Lee Tunnel – This 6.8km tunnel is the first stage of the project and is due to start tunnelling this year. Ground investigation started in 2006. The consultants had to plan where the boreholes should go and train the geotechnical team and the contractors in London geology (Chalk, London Clay and Lambeth Group and Thanet Sand Formation). Lots of boreholes were drilled to recover core, the logging was checked and the information was used to develop a ground model to predict how the ground will affect the tunnelling and the construction of the project.

Very little information was available between Abbey Mills and Beckton. 150mm cored boreholes down to 80m below ground level were required initially every 500m and subsequently every 200m. The phase 1 site investigation c0mprised 26 boreholes and Phase 2 comprised 14 boreholes. The succession comprises:

London Clay Formation-- Silty to slightly sandy CLAY

Harwich Formation -- Swanscombe Member-- Sandy shelly CLAY

Harwich Formation -- Oldhaven Member-- Clayey GRAVEL / SAND

Woolwich Formation Upper Shelly Beds Shelly CLAY

Reading Formation Upper Mottled Beds Blue grey mottled sandy CLAY

Woolwich Formation Laminated Beds Laminated fine sandy CLAY

Woolwich Formation Lower Shelly Beds Shelly CLAY

Reading Formation Lower Mottled Beds Blue orange red mottled CLAY with

variable sand and gravel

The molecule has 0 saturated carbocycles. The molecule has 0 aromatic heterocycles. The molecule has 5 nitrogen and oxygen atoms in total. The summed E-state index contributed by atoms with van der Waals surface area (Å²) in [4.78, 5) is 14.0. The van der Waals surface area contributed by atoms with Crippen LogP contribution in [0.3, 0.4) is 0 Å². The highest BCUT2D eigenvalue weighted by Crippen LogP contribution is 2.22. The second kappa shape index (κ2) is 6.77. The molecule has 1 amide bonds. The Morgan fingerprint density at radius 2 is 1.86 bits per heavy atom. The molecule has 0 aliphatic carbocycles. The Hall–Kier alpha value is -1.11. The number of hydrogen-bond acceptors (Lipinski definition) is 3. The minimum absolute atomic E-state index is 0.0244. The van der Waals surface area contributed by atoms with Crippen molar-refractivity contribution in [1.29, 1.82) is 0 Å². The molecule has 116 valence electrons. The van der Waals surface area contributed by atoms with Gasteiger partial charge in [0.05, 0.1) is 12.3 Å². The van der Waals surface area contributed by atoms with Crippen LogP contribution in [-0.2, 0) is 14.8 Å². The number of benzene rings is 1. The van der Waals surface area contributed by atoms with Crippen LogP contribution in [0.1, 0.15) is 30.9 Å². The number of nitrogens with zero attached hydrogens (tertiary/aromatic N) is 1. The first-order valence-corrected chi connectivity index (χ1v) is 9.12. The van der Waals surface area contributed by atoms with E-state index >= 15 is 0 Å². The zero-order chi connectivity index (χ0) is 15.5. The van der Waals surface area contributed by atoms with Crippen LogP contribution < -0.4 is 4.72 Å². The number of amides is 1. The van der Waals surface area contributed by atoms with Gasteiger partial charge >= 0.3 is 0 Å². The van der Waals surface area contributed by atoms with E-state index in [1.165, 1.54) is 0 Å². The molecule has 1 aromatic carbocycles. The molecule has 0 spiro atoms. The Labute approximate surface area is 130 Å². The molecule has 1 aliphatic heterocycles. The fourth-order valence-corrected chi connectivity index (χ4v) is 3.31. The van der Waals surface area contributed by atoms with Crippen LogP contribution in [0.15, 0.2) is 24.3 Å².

Upnor Formation Clayey SAND with variable gravel

Thanet Sand Formation Silty fine SAND – clayey towards base

Thanet Sand Formation Bullhead Bed Clayey, sandy flint GRAVEL

Seaford Chalk Moderately weak to weak white CHALK

The Chalk is very difficult to tunnel through because it has flints and lots of faults. The Upnor Formation is a green sandy clay with lots of fossils. The Lambeth Group is extremely variable. It was deposited as a marine deposit but underwent a long period of global warming (in the mid-Lambeth hiatus) and Lambeth Group sediments became weathered. The Woolwich formation is very stiff and hard and is faulted. It is 15m thick in most of London but its variability means you can see the faults. It also contains active minerals that oxidise in air, which led to 2 people dying in a tunnel in Stoke Newington in 1999.

The Plaistow graben is a newly discovered complex system of faults and the refinements in the ground model resulting from site investigation led to the decision to lower the Lee Tunnel at the Abbey Mills end to avoid the sandier Thanet Sands in this graben, and permit safer tunnelling. The Beckton anticline is notable since there is London Clay on one side of the river Thames and chalk on the other side. Ground investigation for Thames Tideway and the Lee Tunnel has shown there are far more faults in London than was previously realised even 5 years ago.

In the last year, huge shafts up to 40m diameter and up to 80m deep have been constructed and Thames Tideway design and the 3 rd site investigation is now happening. Most of the interceptor shafts alongside the Thames in central London will be in the Lambeth Group, which has its own geological challenges and the final position of many of them is subject to decisions in the planning system.


Thames Tideway is a new solution to an old problem (the pollution of the River Thames by discharged human waste.

Training and the maintenance of a good ground model is leading to much improved understanding of the geology of London.